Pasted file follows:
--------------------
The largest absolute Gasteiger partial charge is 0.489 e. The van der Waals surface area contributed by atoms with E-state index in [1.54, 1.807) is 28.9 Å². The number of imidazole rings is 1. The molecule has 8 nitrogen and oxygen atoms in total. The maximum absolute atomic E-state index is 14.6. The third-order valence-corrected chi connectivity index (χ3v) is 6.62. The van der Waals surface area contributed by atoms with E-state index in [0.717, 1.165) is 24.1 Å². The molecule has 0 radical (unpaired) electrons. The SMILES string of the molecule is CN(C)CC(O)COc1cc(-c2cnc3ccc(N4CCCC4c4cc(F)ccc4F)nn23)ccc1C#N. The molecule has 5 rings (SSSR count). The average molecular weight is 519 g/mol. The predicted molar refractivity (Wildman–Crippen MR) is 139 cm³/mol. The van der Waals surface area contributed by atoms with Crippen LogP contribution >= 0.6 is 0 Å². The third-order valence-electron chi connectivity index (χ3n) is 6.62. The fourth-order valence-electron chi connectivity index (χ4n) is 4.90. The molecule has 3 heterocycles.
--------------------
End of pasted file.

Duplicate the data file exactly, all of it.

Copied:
The largest absolute Gasteiger partial charge is 0.489 e. The van der Waals surface area contributed by atoms with E-state index in [1.54, 1.807) is 28.9 Å². The number of imidazole rings is 1. The molecule has 8 nitrogen and oxygen atoms in total. The maximum absolute atomic E-state index is 14.6. The third-order valence-corrected chi connectivity index (χ3v) is 6.62. The van der Waals surface area contributed by atoms with E-state index in [0.717, 1.165) is 24.1 Å². The molecule has 0 radical (unpaired) electrons. The SMILES string of the molecule is CN(C)CC(O)COc1cc(-c2cnc3ccc(N4CCCC4c4cc(F)ccc4F)nn23)ccc1C#N. The molecule has 5 rings (SSSR count). The average molecular weight is 519 g/mol. The predicted molar refractivity (Wildman–Crippen MR) is 139 cm³/mol. The van der Waals surface area contributed by atoms with Crippen LogP contribution >= 0.6 is 0 Å². The third-order valence-electron chi connectivity index (χ3n) is 6.62. The fourth-order valence-electron chi connectivity index (χ4n) is 4.90. The molecule has 3 heterocycles.